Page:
Syrian hospital strikes kill 50, cast doubt on ceasefire hopes
BEIRUT - Agence France-Presse
People carry a stretcher amidst debris after a hospital supported by Doctors Without Borders (MSF) was hit by suspected Russian air strikes near Maaret al-Numan, in Syria's northern province of Idlib, on February 15, 2016. AFP PhotoHopes for a ceasefire in Syria were fading on Feb. 16, after dozens were killed in air strikes on hospitals that France branded war crimes and Syria's president said implementing a truce would prove "difficult."
The United Nations said nearly 50 civilians, including children, died in bombings of at least five medical facilities and two schools in northern Syria's Aleppo and Idlib provinces.
UN Secretary General Ban Ki-moon said the raids violated international law and "cast a shadow" over efforts to end Syria's five-year civil war, while France said the attacks "constitute war crimes".
"Attacks against health facilities in Syria by the regime or its supporters are unacceptable and must stop immediately," said French Foreign Minister Jean-Marc Ayrault.
The United States, which like the UN did not identify who carried out the air strikes, said two civilian hospitals were hit in northern Syria: one run run by medical charity Medecins Sans Frontieres (MSF) and another in rebel-held Azaz city.
The region around Syria's second city of Aleppo has been the target of a major offensive by Syrian government troops, backed by Russian warplanes, which has sent tens of thousands fleeing to the Turkish border.
"That the Assad regime and its supporters would continue these attacks... casts doubt on Russia's willingness and/or ability to help bring to a stop the continued brutality of the Assad regime against its own people," the State Department said.
MSF confirmed a hospital supported by the charity was hit in Idlib, northwest Syria, and said seven people were killed and at least eight were missing, presumed dead.
But Syria's ambassador to Moscow, Riad Haddad, said the hospital had been targeted by a US raid.
"American warplanes destroyed it. Russian warplanes had nothing to do with any of it -- the information that has been gathered will completely back that up," he told Russian state television channel Rossiya 24.
The heated words cast fresh doubt on a days-old deal to enforce a nationwide ceasefire later this week, with Syria's President Bashar al-Assad saying it would be "difficult" to implement.
"They are saying they want a ceasefire in a week. Who is capable of gathering all the conditions and requirements in a week? No one," Assad said in televised remarks.
Seeking to keep alive the deal for a "cessation of hostilities" in Syria clinched in Munich, Germany, last week, the UN's envoy for Syria, Staffan de Mistura, arrived in Damascus on Feb. 15.
Kurdish fighters in northern Syria meanwhile captured a key town, despite Turkey resuming shelling in several parts of Aleppo, alarmed by their recent advances against mostly Islamist rebels. Ankara considers Syria's Democratic Union Party (PYD) a terrorist group for having ties to the outlawed Kurdistan Workers' Party (PKK).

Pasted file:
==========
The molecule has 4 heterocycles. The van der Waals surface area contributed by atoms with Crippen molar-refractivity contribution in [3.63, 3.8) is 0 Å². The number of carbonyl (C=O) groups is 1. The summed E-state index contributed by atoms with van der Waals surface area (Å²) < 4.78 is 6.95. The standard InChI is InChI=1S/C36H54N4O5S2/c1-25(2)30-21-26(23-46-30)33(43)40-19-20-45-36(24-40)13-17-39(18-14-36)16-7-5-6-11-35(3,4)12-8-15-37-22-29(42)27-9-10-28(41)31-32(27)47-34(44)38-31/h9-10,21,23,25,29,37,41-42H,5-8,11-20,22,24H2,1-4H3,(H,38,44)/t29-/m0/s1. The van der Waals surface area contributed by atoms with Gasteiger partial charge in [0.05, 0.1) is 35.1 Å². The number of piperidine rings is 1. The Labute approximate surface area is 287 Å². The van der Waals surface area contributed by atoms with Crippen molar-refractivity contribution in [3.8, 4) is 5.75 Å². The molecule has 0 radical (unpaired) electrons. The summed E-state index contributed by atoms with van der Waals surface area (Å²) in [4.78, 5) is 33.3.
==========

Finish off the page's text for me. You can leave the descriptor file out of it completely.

Britain-based monitor the Syrian Observatory for Human Rights said at least two children died in the Feb. 15 shelling and an AFP journalist on the border said Turkish howitzers fired for around 20 minutes from the Akçabağlar region.
Nonetheless, the coalition of Kurdish and Arab fighters known as the Syrian Democratic Forces (SDF) captured the town of Tal Rifaat from mostly Islamist rebels, the Observatory said.
The SDF had already seized the nearby Minnigh airbase and severed the road between Tal Rifaat, which lies 20 kilometres (12 miles) from the border, and rebel-held Azaz.
Turkey fears the Kurds will be able to create a contiguous Kurdish territory just across the border in northern Syria.
Turkish Prime Minister Ahmet Davutoğlu warned earlier on Feb. 15 that Ankara would not let Azaz fall to the SDF, adding that "the necessary intervention will be made."
Moscow says its military intervention has targeted the Islamic State of Iraq and the Levant (ISIL) and other "terrorists", but activists say Russia's raids have caused disproportionately high civilian casualties.
Russia has been accused of hitting several health facilities since its Syrian aerial campaign began September 30.
EU foreign policy chief Federica Mogherini branded the Idlib attack "unacceptable" and urged "all parties (to respect) basic principles of humanitarian law".
The Observatory also reported 10 civilians, including three children, were killed in suspected Russian strikes in and nearby Azaz that hit near a hospital, it said.
Russia's air strikes have allowed government forces to press a major operation that has virtually encircled rebels in eastern Aleppo city, as well as pushing them from much of the region to the north.
They have angered Turkey, with Davutoğu on Feb. 15 warning: "If Russia continues behaving like a terrorist organisation and forcing civilians to flee, we will deliver an extremely decisive response."
Moscow called Turkey's shelling in Syria "provocative" and said it supported raising the issue at the UN Security Council.
A US State Department spokesperson urged Turkey and Russia to avoid any further escalation.
"It is important that the Russians and Turks speak directly, and take measures to prevent escalation," the spokesperson told AFP.
More than 260,000 people have been killed since Syria's conflict began with anti-government protests in March 2011.